As US imports slow, ports are looking at shipping later this year Ship’s crew

By Lisa Bartlein

LOS ANGELES, March 16 (Reuters) – The head of the busiest US seaport said on Friday February freight volumes hit their lowest level since the pandemic began as inflation and economic upheaval weighed on demand, signaling that the Activity may not pick up again until the second half of this year.

“It’s a global phenomenon. We may not be at the peak of the pandemic, but there are more idle container ships around the world today than ever before,” Port of Los Angeles executive director Gene Seroka said Friday.

He and other shipping experts say a turnaround won’t come until retailers and other cargo owners clear congested US warehouses to make room for new shipments.

Executives at Walmart, the largest US importer of containerized goods, say they have made progress clearing unsold goods. Still, they remain cautious on consumer spending as inflation eats away at money that would otherwise be spent on goods and the loom of a recession and other ‘unknowns’.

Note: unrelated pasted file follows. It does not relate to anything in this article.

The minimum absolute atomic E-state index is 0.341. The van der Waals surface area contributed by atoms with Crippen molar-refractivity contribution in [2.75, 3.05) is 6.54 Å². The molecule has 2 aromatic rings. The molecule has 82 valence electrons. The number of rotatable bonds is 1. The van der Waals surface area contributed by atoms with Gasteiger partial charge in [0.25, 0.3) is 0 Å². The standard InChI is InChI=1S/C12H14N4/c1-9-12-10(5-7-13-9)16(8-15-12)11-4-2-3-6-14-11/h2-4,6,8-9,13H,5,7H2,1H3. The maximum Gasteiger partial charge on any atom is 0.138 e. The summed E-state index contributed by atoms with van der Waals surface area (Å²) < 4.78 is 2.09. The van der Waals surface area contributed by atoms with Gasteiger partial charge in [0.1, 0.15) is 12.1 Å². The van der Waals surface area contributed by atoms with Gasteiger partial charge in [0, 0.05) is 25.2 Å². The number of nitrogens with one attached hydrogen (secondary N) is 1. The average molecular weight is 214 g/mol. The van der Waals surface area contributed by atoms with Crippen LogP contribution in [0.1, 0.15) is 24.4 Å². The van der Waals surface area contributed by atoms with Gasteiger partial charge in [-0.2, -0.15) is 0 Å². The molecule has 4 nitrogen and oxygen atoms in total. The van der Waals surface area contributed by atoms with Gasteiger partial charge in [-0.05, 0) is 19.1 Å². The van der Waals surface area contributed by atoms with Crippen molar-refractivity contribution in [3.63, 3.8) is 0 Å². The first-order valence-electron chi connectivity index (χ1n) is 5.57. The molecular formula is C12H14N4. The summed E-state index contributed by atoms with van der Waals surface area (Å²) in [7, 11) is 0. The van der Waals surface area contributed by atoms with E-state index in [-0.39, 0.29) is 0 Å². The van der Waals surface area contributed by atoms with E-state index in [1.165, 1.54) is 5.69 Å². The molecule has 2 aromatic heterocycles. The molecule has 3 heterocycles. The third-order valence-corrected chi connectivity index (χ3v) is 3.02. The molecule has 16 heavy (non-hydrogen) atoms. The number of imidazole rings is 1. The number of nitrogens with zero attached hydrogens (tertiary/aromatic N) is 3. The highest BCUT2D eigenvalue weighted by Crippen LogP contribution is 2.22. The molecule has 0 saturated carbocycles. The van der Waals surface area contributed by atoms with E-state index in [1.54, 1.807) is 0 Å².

Meanwhile, importers sell products to bankruptcy trustees for pennies on the dollar or offer steep discounts in customer email blasts. Still others threw up their hands.

Bobblehead maker Funko announced earlier this month that it was destroying $30 million to $36 million worth of toy products at its crowded Arizona distribution center.

The Port of Los Angeles handled 487,846 20-foot (6-meter) units (TEU) of goods in February, down 43% year-on-year due to a slump in imports.

Seroka expects first-quarter volume to come in about 33% year over year and about 20% below its five-year average before improving in the third quarter.

“How much (improvement) remains to be seen,” Seroka said, adding that ongoing talks over West Coast port work are also weighing on the results.

(Reporting by Lisa Baertlein; Editing by Sandra Maler)

(c) Copyright Thomson Reuters 2023.

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